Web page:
Why 2 States Now

"Beyond America's borders, we are also committed to keeping our responsibility to build a world that is more peaceful and secure... That is why we are unyielding in our support for a two-state solution that recognizes the rights of Israelis and Palestinians to live in peace and security..."
--President Barack Obama, Ramadan Message, August 21, 2009

The two-state solution to the Israeli-Palestinian conflict has been the goal of the US government and international community since the Clinton Administration, and is widely understood to be the best resolution available, one that would finally allow each people to develop fully and deal effectively with each other. Even once firm opponents of the notion, such as Israeli Prime Minister Benjamin Netanyahu and leader of Hamas Khaled Meshal, have moved from rejection to guarded support (though it remains to be seen if either man's ideas are consistent with the establishment of a durable, independent Palestine, and the maintenance of a safe, secure Israel).

Earlier this month at its convention, the Fatah Party officially endorsed two states. (The umbrella PLO to which it belongs and dominates had adopted the principle more than two decades ago.)  In fact, the PLO was the first quasi-governmental organization to endorse two states at a time when it was still illegal for Israelis to meet with PLO officials.  For a history of the two state solution click here

President Obama understands the urgent need to step forward on two states, and is taking bold steps to realize such an agreement as quickly as possible. In so doing, he is acting in the long-term interests of Israel: to remain a democratic Jewish state, and to live in peace and security.

We’ve Got Your Back on Two States, Mr. President  pdf

"The only resolution is for the aspirations of both sides to be met through two states, where Israelis and Palestinians each live in peace and security...That is in Israel's interest, Palestine's interest, America's interest, and the world's interest."    
--President Barack Obama, June 4, 2009

There is today an international consensus that a two-state solution is the only viable resolution of the Israeli-Palestinian conflict.
The clear consensus around the world is that the most logical long-term resolution of the Israeli-Palestinian conflict lies in the establishment of an independent Palestinian state living alongside a secure Israel, each with clearly demarcated and internationally recognized borders. Polls taken in the United States repeatedly find that the majority of American Jews support such a solution, and in June 2009, Prime Minister of Israel Benjamin Netanyahu joined the long list of Israeli leaders publicly endorsing a two-state solution. In response, Khaled Meshal, leader in exile of Hamas, stated that Hamas "has accepted a Palestinian state on the 1967 borders including East Jerusalem. This is Hamas's program regardless of the historic documents," and in so stating, echoed the Palestinian Authority's long-standing endorsement of a two-state solution. Reflecting the official PLO position, Fatah officially endorsed officially adopted the principle of a two-state solution at its 2009 convention. Polls of Israelis and Palestinians continue to show solid majorities backing a negotiated agreement leading to a two-state resolution of the conflict.

A two-state solution is essential to Israel's future as a Jewish and democratic state.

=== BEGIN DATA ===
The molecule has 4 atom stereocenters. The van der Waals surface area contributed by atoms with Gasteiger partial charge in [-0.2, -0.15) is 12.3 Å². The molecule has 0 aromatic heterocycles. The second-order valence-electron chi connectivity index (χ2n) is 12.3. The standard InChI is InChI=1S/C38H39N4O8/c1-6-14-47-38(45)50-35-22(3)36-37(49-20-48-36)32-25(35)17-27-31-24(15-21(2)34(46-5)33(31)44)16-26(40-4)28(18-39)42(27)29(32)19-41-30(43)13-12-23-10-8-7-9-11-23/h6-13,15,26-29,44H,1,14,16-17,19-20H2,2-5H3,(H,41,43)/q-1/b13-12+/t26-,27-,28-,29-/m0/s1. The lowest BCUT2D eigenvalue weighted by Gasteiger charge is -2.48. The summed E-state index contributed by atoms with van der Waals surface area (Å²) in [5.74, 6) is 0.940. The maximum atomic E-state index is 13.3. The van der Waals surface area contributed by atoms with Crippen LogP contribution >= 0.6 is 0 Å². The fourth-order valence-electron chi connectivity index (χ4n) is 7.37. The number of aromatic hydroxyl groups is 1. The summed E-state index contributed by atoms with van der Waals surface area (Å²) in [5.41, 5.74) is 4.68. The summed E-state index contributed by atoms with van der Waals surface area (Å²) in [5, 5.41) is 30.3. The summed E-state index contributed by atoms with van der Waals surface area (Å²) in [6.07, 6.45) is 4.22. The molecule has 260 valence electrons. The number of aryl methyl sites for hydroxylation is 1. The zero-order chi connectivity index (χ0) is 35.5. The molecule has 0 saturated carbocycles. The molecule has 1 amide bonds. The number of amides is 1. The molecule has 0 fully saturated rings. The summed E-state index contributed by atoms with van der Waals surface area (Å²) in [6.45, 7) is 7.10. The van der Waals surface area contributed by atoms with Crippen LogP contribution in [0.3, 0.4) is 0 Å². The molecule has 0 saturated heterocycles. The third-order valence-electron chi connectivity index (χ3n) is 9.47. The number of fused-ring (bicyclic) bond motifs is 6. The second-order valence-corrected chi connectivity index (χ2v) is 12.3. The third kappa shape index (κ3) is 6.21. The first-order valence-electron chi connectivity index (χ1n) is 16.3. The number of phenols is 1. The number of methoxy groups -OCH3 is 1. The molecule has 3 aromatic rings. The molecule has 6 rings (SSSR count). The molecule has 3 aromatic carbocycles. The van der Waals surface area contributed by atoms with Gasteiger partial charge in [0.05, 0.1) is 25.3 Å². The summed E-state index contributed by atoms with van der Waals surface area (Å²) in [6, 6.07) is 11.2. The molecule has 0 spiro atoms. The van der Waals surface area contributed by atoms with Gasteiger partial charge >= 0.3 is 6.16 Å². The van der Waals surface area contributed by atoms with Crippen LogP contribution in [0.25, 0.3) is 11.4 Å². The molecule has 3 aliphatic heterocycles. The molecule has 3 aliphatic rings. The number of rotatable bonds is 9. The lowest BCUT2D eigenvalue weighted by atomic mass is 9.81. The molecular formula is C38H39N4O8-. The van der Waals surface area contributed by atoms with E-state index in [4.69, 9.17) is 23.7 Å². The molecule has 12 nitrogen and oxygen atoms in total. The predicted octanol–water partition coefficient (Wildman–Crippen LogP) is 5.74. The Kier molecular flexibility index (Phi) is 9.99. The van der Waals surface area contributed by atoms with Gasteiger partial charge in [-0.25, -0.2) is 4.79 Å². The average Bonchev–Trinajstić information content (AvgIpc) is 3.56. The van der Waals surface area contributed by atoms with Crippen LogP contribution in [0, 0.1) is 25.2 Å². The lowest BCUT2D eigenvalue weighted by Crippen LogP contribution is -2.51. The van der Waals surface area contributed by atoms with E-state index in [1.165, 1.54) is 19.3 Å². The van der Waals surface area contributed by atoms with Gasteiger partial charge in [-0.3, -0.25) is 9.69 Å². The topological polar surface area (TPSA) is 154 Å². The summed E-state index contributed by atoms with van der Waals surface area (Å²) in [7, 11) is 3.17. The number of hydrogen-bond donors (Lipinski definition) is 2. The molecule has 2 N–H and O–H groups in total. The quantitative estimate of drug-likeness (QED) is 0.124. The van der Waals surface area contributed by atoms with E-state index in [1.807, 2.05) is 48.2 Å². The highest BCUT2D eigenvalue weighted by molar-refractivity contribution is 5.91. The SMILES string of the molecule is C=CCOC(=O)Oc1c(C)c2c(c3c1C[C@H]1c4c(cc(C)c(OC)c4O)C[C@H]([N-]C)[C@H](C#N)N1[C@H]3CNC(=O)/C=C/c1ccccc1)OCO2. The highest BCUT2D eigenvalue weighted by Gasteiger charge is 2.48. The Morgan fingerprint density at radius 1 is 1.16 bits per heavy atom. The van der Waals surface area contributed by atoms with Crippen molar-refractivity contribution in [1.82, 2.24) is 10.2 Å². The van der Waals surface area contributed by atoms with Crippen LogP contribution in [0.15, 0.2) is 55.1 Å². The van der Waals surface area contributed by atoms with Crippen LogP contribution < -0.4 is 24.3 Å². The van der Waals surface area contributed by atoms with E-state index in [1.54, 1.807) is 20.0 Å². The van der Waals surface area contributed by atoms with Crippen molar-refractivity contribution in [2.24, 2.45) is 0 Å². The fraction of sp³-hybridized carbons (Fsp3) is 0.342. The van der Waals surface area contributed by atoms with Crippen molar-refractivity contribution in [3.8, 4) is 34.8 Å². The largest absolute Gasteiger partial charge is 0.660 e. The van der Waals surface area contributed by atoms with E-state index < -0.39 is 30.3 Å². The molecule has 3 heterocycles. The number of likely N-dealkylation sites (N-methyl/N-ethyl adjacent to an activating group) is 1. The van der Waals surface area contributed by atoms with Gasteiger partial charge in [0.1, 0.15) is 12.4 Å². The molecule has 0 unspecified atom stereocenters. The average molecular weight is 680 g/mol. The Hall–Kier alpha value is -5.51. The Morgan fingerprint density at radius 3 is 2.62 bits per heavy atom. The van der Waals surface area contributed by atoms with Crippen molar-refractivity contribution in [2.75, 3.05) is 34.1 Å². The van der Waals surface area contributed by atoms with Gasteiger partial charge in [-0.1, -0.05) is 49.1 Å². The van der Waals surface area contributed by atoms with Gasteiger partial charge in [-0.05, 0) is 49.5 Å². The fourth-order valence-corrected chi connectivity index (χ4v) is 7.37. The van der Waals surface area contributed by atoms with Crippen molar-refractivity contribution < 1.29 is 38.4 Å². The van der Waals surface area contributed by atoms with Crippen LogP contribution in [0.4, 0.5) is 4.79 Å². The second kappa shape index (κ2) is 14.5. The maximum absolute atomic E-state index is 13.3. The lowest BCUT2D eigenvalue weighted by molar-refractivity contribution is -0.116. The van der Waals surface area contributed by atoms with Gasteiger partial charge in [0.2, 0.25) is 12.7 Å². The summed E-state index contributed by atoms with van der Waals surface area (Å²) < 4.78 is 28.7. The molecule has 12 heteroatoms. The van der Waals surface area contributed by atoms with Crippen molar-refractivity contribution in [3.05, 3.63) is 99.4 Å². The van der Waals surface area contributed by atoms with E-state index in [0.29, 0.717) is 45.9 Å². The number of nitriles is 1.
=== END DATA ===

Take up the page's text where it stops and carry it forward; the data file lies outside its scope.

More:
The demographic reality is that, for Israel to remain democratic and still retain its Jewish character, it cannot hold on to the occupied territories indefinitely. The West Bank is home to over 2.5 million Palestinians, with well over a million living in Gaza. It is only a matter of time, most experts agree, before Israeli Jews become a minority in an Israel that stretches beyond the 1967 borders.

The Jewish and Palestinian peoples both deserve to realize the right to self-determination.
One of the most powerful political ideologies of modernity is that of self-determination, the notion that every national group has the right to shape its destiny through its own political institutions, rather than being ruled by others. Inspired by these ideas, Jews reclaimed their identity as a nation in the late 19th and early 20th centuries, just as Palestinian Arabs were coming to similar conclusions about their own need for a nation state. Both groups deserve to achieve national self-determination, claimed as a right by peoples around the world -- and neither is likely to accept a solution that would deny them that right. 

Time is of the essence for a two-state solution.
The prolonged stalemate in negotiations, ongoing Israeli settlement expansion and settler violence, and Palestinian incitement and violence has bred discouragement among Israelis and Palestinians alike about the prospects for peace. It's crucial that a two-state solution be achieved soon -- the Obama administration's steadfast commitment will play a vital role in getting the sides back on target, and moving forward toward true peace.

President Obama dedicated himself to making a two-state solution a priority from the very first day of his administration.
In President Obama, Israel has a stalwart ally, a leader committed to the ultimate goal of a secure Jewish State living in peace with all of its neighbors. The administration has committed resources, time, and its top people to securing peace through a two-state solution.


"Understanding President Obama" Fact Sheets

We've Got Your Back on Two States, Mr. President  pdf

We've Got Your Back on a Complete Settlement Freeze, Mr. President  pdf

We've Got Your Back as You Stand with Israel, Mr. President  pdf

We've Got Your Back on Building Arab Support for Peace, Mr. President  pdf

We’ve Got Your Back on Palestinian Accountability, Mr. President   pdf

Brit Tzedek v'Shalom, The Jewish Alliance for Justice and Peace
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